numbers. If we delete from the "cut list" all the programs which either
cannot be cut (interest on the debt), which probably will not be cut
(national defense), and which cannot be cut without drastically
curtailing the entitlement programs (social security, medicare,
medicaid, etc) to which we've become accustomed (or dependent), we have
deleted from the "cut list" all but 17% of the federal budget. What's
left is discretionary domestic spending (16%) and foreign aid (1%).
These two budget categories add up to $272 billion; and the current
annual budget deficit is $196.7 billion.
What will happen? I don't know - and neither do you.
But the sole purpose of this long recital is to suggest to you that one
of the most significant debates in the recent history of the United
States is currently taking place. The question to be answered is how
much taxes are too much, and to what purposes those taxes should be
used. If you don't think that the answer will affect the National Park
Service, our 24 civil war battlefield parks, and Gettysburg National
Military Park, then it's time to hit your local library and catch up on
The newspapers and journals today are full of
suggestions - many of them directly from Congressman who sit on the NPS
authorizing subcommittee - to delete parks from the system. Some of the
more radical thinkers have even suggested eliminating the entire NPS and
turning everything over to the states. We don't think this will happen,
but we are concerned about eliminating parks. When you read these
articles, you will always note that everyone is careful to say that they
would preserve the "crown jewels" of the system, such as Yosemite,
Yellowstone and Grand Canyon (and, I presume, such as Gettysburg), but
that we should get rid of parks which have no "national significance."
Unfortunately, there never has been and never will be consensus on what
a "crown jewel" may be, or upon what "national significance" may be.
There is a very great likelihood that your definitions will not agree
with mine. I can almost guarantee, however, that some of our smaller
Civil War parks, such as Stones River, Fort Pulaski, and Pea Ridge will
not meet someone's definition.
Now, it seems to me that trying to balance the
federal budget on top of the NPS is fairly hopeless, given some of the
numbers we have reviewed. If we did decide to eliminate the entire NPS,
remember, we would reduce the current deficit by $1.5 billion, or by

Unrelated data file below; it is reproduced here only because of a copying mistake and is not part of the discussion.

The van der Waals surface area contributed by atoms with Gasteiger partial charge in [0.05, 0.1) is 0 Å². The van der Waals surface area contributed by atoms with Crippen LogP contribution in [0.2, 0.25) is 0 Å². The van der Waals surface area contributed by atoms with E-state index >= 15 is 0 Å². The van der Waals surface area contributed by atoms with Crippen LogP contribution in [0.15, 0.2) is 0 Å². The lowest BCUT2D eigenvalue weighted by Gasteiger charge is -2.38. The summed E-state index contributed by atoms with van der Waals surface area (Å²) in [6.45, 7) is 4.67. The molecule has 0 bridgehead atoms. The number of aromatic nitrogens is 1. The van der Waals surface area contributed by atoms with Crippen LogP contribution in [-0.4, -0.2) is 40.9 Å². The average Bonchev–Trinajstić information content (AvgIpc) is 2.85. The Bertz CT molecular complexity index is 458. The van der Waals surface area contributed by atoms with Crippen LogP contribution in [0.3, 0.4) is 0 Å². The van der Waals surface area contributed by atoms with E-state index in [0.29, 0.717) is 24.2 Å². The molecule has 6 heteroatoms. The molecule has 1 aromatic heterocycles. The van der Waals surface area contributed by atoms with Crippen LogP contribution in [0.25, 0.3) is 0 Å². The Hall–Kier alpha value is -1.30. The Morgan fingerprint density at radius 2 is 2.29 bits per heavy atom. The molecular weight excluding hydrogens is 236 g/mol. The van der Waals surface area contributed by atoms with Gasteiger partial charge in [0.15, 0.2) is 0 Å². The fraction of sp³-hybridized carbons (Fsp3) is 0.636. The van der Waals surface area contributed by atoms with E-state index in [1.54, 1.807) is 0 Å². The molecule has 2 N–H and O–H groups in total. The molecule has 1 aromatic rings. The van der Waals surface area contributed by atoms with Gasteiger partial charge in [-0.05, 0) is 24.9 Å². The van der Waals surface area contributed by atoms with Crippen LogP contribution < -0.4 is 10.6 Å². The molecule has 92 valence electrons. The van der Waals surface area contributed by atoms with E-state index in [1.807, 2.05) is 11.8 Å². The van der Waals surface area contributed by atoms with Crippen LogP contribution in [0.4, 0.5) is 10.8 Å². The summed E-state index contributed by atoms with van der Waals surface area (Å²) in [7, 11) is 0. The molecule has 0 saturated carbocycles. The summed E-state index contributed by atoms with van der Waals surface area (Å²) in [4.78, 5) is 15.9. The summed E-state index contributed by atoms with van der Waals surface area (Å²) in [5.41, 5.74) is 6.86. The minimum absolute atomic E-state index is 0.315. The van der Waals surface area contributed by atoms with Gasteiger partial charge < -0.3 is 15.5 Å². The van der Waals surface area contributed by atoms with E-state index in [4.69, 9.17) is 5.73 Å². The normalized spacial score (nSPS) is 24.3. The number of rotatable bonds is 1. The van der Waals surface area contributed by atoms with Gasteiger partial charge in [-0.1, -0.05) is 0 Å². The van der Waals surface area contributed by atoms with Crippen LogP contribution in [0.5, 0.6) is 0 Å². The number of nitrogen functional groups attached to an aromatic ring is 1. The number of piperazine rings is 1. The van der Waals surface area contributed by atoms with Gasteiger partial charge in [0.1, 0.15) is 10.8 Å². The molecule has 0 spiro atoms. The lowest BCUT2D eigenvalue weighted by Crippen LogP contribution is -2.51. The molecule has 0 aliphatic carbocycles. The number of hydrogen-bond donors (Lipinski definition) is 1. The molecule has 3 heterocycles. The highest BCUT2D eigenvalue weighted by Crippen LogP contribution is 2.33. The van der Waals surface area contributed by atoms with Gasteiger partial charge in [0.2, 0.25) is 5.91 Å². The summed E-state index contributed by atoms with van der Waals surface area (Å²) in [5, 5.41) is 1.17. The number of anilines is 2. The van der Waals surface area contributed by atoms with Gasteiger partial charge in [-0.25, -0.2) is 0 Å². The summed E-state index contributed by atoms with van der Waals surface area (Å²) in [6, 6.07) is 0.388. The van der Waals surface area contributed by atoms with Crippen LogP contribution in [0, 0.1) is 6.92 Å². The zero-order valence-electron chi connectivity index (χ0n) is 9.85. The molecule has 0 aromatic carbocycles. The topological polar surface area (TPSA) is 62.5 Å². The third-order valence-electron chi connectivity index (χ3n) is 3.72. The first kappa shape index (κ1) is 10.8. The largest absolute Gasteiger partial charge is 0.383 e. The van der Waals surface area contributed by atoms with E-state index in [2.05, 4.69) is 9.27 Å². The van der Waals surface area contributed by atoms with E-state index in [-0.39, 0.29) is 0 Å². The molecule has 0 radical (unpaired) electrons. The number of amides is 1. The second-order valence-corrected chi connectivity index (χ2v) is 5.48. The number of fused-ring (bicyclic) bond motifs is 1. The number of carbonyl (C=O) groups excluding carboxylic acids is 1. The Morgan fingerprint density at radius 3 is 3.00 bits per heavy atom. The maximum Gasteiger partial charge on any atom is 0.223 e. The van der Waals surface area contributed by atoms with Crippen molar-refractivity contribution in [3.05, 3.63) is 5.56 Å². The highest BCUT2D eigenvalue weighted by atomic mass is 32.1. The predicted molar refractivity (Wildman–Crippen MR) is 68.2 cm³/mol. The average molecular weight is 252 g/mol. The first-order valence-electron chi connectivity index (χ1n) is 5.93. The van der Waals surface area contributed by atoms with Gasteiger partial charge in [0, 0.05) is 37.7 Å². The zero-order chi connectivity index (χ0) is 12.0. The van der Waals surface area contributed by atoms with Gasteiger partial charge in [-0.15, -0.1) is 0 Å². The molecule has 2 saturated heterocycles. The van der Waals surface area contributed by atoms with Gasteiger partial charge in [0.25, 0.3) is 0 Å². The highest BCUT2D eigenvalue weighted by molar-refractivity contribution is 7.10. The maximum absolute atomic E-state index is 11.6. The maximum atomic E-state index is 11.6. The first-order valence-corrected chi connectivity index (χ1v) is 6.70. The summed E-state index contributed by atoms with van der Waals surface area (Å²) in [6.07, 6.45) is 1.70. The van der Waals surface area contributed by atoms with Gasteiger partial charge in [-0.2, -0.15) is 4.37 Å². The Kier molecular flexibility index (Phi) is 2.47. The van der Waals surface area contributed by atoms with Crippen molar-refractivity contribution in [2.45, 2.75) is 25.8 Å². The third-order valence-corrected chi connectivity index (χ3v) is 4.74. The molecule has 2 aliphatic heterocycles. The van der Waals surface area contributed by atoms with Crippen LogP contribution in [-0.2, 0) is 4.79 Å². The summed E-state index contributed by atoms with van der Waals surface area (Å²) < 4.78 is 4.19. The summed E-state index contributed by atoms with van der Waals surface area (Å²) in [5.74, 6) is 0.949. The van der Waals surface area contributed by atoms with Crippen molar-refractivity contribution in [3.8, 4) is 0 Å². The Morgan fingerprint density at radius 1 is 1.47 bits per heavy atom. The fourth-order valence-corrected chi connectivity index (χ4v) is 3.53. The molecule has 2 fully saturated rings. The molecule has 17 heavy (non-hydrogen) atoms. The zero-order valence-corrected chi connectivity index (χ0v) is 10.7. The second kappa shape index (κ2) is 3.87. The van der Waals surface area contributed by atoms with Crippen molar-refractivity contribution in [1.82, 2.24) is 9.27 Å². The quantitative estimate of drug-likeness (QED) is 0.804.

8/10ths of 1%. It seems somewhat akin to trying to pay off your mortgage
by eliminating your kids allowance. But then I've already admitted that
I am biased.
So the point to this whole discussion is to get to my
third bias of the evening. If you are interested in the civil war, and
if you are interested in the preservation of our battlefields, then you
had better take part in this debate. And you had better bring the debate
down to your personal level. If preservation of civil war battlefields
is important to you, then you need to ask yourself whether it's
important enough that you are willing to pay increased taxes to fund
that preservation, or if you are willing to take a reduction in your
social security payments to fund that preservation. It's as simple as
that. And it seems to me that if you're not participating in that
debate, and if you're not willing to make that personal sacrifice, then
you cannot really say that you are interested in battlefield
The Distant Future
Finally, let's take a few guesses at what might
happen in the next 100 years.
#1 - I think it would be a mistake to assume that
we'd still be here; that either Gettysburg National Military Park or the
National Park Service would exist 100 years from now. Why? Simply
because no one can predict that far (after all, no one could have
predicted the existence of the NPS 100 years ago).
#2 - I think it would be a mistake to assume that the
battle of Gettysburg, or even the Civil War, will still be considered
relevant - and thus worth preserving - 100 years from now. Part of this
assumption comes from known social trends that we can all track and
assess. For example,
- The civil war constituency - like our visitors - is
currently dominated by the white, male, portion of the population. Males
far outweigh the females in both our visitorship, and in membership in
civil war associations; and whites far, far outnumber blacks, hispanics,
and other minorities in both visitorship and membership.
- If we're going to survive, we must reverse this
trend. Let's talk about women first, if only because (according to the
American Travel Council) women make 80% of the leisure decisions in the
United States. If this, and other Civil War parks, are going to survive
the economic and social trends of the future, we are going to be forced
to change the way we think. We have plainly failed to make the civil war
as interesting or as relevant to women as it is to men; and we have done
that by concentrating on battles, tactics, and regimental histories. As
a group, we largely ignore the social aspects of the civil war, both
within the armies and within the civilian sector.
As my own wife is prone to remind me, the year that
we spent separated while I was in Vietnam were just as formative to her
life (and her outlook on life) as was mine. Why don't we spend more time
talking about the incredible impact of the war upon women and domestic
life, as hundreds of thousands of families both North and South were
forced to eke out a living without their husbands and sons; as they were
forced to rear their children, farm their land, take in domestic work,
or hire out for day labor in order to make ends meet; some for the
duration of the war; many for the duration of their lives? Until we
learn to make the Civil War more relevant to women, we will not be able
to count upon their support for the continued tax dollars required for
preservation of our battlefields.